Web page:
"If you're feeling generous, Apple likely made this change to improve device security under OS X."
Enabling an INDUSTRY STANDARD on third party disks cannot be a security related issue. TRIM is an entirely hardware based function (well, SSD controller level, which is software technically) that cannot interfere with any encryption or data integrity!
Totally agreed. This is nothing but the same old stereo-typical Apple. You have to come to us for everything, every dollar, under the guise of making a product better.
Apple is getting really insane with their stuff. 3rd party SSDs? Apple doesnt make it's own SSDs so every SSD is a 3rd party. I guess in apple's eyes even if you buy their stuff they still own it.
There's an open question in your reporting, Joel: Does Apple provide hardware developers with a way to submit their kernel extensions for Apple's review and approval? If so, this move is a bit less severe than your article makes it sound and more like Apple's policies surrounding the App Store; Apple is bringing a "walled garden" experience to hardware drivers.
This article is a bit misleading.
Apple have never supported TRIM on third-party SSDs. This dates from the very first introduction of SSDs into Macs.
The method previously used to enable TRIM on third-party SSDs was the use of a patch to the Apple AHCI driver. This patch removed the check for an Apple approved SSD and enabled TRIM on all SSDs.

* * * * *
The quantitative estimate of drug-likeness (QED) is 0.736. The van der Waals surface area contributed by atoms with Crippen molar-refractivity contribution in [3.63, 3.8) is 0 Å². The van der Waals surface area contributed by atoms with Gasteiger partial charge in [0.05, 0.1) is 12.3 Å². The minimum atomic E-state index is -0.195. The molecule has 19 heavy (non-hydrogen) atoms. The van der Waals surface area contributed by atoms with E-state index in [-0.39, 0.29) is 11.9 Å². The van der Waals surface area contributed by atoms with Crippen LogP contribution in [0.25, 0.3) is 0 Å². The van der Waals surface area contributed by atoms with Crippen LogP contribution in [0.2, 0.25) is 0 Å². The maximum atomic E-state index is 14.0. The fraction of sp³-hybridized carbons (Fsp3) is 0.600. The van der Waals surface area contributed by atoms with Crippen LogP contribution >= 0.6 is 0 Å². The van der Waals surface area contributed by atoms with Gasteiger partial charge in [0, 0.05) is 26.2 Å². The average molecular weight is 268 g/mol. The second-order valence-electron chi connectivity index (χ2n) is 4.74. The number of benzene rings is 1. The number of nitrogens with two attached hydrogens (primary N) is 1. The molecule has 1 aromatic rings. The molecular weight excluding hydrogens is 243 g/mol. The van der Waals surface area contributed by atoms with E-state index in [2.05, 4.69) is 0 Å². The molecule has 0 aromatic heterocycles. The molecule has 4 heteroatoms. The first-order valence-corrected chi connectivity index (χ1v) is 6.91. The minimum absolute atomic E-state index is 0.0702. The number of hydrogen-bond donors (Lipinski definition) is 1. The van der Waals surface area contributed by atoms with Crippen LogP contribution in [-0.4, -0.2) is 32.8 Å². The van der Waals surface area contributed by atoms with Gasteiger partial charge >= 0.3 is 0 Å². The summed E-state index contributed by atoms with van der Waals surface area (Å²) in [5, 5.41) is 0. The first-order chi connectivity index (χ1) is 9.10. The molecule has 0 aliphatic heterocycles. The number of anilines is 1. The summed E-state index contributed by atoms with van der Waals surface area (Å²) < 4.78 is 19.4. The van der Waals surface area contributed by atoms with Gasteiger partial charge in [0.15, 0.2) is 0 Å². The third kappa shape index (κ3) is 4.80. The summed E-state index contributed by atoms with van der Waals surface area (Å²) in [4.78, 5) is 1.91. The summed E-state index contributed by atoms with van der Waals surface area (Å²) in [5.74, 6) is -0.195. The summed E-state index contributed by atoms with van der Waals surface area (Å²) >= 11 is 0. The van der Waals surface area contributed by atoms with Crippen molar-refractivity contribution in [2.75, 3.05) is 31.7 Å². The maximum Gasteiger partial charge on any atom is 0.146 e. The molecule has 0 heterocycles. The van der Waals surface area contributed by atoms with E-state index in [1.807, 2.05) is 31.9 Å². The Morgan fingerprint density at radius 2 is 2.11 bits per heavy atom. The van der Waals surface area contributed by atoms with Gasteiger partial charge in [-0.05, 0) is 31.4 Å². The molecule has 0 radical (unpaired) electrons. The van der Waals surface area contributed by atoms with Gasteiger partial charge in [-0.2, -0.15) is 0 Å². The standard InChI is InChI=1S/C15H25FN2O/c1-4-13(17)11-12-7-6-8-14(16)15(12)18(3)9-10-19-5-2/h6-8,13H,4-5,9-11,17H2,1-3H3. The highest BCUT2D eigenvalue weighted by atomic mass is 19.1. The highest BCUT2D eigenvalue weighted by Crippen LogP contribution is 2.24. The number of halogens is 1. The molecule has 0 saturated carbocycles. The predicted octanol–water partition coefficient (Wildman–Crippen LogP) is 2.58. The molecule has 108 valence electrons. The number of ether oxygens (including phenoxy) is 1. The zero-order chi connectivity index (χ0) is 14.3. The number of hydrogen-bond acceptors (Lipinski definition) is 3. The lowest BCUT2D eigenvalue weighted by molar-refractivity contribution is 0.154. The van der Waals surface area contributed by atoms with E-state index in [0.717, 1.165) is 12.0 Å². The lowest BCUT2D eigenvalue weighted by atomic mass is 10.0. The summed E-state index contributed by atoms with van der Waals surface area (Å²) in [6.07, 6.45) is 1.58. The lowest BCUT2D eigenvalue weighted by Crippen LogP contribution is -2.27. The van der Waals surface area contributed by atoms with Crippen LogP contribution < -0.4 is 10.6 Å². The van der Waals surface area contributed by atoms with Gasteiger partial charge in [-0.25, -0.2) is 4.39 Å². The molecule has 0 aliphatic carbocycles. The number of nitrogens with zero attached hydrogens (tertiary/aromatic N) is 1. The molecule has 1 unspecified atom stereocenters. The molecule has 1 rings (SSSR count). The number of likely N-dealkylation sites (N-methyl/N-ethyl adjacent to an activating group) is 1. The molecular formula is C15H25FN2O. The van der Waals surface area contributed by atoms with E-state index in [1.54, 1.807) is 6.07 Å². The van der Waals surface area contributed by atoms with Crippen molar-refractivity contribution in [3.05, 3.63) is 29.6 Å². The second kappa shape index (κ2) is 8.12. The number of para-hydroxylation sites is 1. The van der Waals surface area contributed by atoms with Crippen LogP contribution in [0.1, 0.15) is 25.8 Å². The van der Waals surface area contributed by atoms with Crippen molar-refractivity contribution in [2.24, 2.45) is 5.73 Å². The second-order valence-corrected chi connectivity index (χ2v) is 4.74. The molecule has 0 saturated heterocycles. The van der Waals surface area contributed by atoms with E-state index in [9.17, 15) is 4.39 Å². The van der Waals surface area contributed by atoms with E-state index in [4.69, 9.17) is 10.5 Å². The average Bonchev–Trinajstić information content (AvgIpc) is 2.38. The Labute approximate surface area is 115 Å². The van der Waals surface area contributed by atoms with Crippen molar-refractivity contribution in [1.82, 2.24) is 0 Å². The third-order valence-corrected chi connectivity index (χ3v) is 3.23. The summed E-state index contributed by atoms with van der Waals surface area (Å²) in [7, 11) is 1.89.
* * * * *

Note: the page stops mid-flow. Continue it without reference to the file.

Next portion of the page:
Yosemite enables kernel extension signing by default. This patch can still be applied to Yosemite, but it will not load unless kernel extension signing is disabled. It isn't reasonable to expect Apple to sign an unauthorised modified version of their own driver.
Most people who have needed to enable TRIM use an application called TRIM Enabler - this has had an update for Yosemite and can automatically disable kernel extension signing as part of the patch.
Right. Apple previously didn't *enable* this function, but they didn't take security actions to make it impossible, either. Now, they have. So now, if you want to enable TRIM, you have to install a patch or take action manually that disables the *entire* driver signing mechanism.
That's bad design.
Now, you can argue that you don't make the system any less secure under OS X 10.10 than it was under OS X 10.9, since you're disabling a feature that wasn't previously available. Nonetheless, if the goal is to improve the security environment for all users, you need to offer security features that users don't need to disable to keep using their previously purchased hardware.
That's the real problem here. And while I absolutely agree that Apple didn't previously support this mode directly, they're now forcing users to pick between a less secure operating mode or buying new, Apple approved hardware at Apple-decided prices.